“The journey of a thousand miles begins with a single step.” — Lao Tzu
I used to hate the word discipline. Now, I love it. Successful people get up, dress up and show up to work every day. They use calendars to make sure they don’t miss appointments with colleagues and family members. They are reliable. Every step of the way, they battle resistance with routines and accountability hacks.
Another slim, uber-practical book is “The Five-Second Rule” by Mel Robbins. I love Mel and her entertaining Instagram posts, too. Essentially, when you are facing resistance, state your intention and countdown to begin. “I’m getting out of bed in 5, 4, 3, 2, 1,” then get out of bed. It works, and it works great with kids and team members.
Another common discipline is a formal approach to project management. Delegation isn’t abdication. It’s taking the time to map out the who, what, why, by when, and how much money of a project and leaving team members free to fill in the hows. Consider exploring “Traction” by Gino Wickman or “Full Focus” by Michael Hyatt.
I and so many others can attest that when you show up and put in the work, you will be met with serendipitous help — from the left or right or up above — when you least expect it. The muses will show up. The angels will appear. The wormhole develops. Everyone I have visited with about their personal success lays the credit at the feet of someone or something else. Count on it.
“Make a mark on the world that can’t be erased.” — Maya Angelou
I’ve talked to a dozen folks recently who sold their companies for lots of money. Every one of them took a couple of weeks off, bought something big, and went right back to work.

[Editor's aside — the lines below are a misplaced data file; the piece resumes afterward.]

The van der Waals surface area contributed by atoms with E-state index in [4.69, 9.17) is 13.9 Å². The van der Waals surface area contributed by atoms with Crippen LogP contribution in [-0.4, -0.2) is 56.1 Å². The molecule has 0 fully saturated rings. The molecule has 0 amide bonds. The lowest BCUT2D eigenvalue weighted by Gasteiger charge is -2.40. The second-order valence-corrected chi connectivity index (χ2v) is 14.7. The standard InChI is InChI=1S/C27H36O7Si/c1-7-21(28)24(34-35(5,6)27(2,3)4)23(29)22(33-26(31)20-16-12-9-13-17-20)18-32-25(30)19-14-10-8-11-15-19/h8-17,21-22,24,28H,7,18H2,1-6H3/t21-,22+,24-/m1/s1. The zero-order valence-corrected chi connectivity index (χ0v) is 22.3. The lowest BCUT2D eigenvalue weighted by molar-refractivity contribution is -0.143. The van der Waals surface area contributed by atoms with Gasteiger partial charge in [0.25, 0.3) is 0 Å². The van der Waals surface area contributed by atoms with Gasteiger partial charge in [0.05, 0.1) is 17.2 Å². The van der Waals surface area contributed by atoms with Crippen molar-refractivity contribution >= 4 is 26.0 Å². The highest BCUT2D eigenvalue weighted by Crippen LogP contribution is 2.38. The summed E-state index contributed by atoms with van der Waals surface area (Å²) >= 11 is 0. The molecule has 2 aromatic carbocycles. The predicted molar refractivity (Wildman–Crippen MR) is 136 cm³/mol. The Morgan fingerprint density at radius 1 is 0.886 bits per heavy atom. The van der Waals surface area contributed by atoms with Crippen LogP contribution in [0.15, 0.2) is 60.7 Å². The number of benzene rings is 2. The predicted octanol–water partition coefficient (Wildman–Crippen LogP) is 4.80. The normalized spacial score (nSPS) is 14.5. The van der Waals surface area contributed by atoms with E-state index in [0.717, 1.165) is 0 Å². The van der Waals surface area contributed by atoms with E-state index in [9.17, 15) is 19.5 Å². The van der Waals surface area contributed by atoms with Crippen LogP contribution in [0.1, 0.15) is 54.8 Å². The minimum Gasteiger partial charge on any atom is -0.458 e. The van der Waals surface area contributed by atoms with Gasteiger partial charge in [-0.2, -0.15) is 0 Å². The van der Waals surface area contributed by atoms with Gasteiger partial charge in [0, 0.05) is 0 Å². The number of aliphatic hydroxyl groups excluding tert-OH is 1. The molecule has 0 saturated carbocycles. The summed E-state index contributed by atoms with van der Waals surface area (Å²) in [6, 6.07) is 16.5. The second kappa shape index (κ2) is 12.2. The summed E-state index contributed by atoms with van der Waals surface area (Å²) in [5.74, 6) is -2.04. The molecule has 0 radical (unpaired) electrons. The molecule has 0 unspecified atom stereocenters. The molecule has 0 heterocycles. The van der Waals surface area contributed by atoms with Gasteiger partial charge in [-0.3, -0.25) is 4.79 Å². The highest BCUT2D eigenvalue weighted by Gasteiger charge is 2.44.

There are only so many quiet walks on the beach a creative and productive person can take. The motivation comes from understanding you have more to give, and you can do it better and faster this time. It comes from doing something specific to you, your interests or calling. Not because it measures up to other great works but because it is what only you can do.
“Our job in this life is not to shape ourselves into some ideal we imagine we ought to be, but to find out who we already are and become it.” — Steven Pressfield
For me, ultimately, it’s about the story. I want to tell stories worthy of being passed on. I’m delighted by humankind and our preposterous, miraculous lives. I’m touched, often delighted, by an unlikely kindness or a simple solution to a seemingly insurmountable challenge.
And more than anything, I love to laugh. To catch the eye of a stranger when we both witness the same absurd moment. To be walking the dog and it turns into a slapstick adventure. When my husband brilliantly captures an awkward situation with just a few words. Oh, I love when laughter bubbles up like seltzer. I love the feel of laughter, the sound of it, more than anything else.
“Power, money, persuasion, supplication, persecution — these can lift at a colossal humbug — push it a little — weaken it a little, century by century, but only laughter can blow it to rags and atoms at a blast. Against the assault of laughter, nothing can stand.” — Mark Twain
I noted on my calendar the day to write this column. I avoided the task. Then, I counted: 5, 4, 3, 2, 1 — and here we are. I felt the solid resistance of the blank page and considered what I might conjure that would be of service to you. One keystroke at a time, I offer these thoughts. I hope they encourage you as they did me.